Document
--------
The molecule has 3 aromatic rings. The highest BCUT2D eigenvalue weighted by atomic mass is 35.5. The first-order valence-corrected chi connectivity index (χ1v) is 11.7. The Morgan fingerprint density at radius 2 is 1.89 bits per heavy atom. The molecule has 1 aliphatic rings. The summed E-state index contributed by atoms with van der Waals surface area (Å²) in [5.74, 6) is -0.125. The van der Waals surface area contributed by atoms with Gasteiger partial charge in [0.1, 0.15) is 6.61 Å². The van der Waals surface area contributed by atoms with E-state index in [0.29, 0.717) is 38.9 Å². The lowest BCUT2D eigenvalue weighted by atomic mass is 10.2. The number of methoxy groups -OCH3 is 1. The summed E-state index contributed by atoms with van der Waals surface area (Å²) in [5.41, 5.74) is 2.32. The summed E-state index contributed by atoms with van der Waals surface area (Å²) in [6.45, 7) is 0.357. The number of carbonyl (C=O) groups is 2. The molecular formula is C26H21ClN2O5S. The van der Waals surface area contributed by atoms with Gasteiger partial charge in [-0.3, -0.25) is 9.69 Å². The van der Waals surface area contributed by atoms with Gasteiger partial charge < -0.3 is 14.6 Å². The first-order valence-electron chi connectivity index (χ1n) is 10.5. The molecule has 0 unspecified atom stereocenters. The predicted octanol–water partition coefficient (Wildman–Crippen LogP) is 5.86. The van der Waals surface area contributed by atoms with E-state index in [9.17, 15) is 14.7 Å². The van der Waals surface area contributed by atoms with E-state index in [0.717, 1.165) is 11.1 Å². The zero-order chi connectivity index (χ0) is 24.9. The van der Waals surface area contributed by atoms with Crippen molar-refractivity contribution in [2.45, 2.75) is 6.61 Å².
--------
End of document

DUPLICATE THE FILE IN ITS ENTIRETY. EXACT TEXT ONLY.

The molecule has 3 aromatic rings. The highest BCUT2D eigenvalue weighted by atomic mass is 35.5. The first-order valence-corrected chi connectivity index (χ1v) is 11.7. The Morgan fingerprint density at radius 2 is 1.89 bits per heavy atom. The molecule has 1 aliphatic rings. The summed E-state index contributed by atoms with van der Waals surface area (Å²) in [5.74, 6) is -0.125. The van der Waals surface area contributed by atoms with Gasteiger partial charge in [0.1, 0.15) is 6.61 Å². The van der Waals surface area contributed by atoms with E-state index in [0.29, 0.717) is 38.9 Å². The lowest BCUT2D eigenvalue weighted by atomic mass is 10.2. The number of methoxy groups -OCH3 is 1. The summed E-state index contributed by atoms with van der Waals surface area (Å²) in [5.41, 5.74) is 2.32. The summed E-state index contributed by atoms with van der Waals surface area (Å²) in [6.45, 7) is 0.357. The number of carbonyl (C=O) groups is 2. The molecular formula is C26H21ClN2O5S. The van der Waals surface area contributed by atoms with Gasteiger partial charge in [-0.3, -0.25) is 9.69 Å². The van der Waals surface area contributed by atoms with Gasteiger partial charge < -0.3 is 14.6 Å². The first-order valence-electron chi connectivity index (χ1n) is 10.5. The molecule has 0 unspecified atom stereocenters. The predicted octanol–water partition coefficient (Wildman–Crippen LogP) is 5.86. The van der Waals surface area contributed by atoms with E-state index in [9.17, 15) is 14.7 Å². The van der Waals surface area contributed by atoms with E-state index in [0.717, 1.165) is 11.1 Å². The zero-order chi connectivity index (χ0) is 24.9. The van der Waals surface area contributed by atoms with Crippen molar-refractivity contribution in [2.45, 2.75) is 6.61 Å².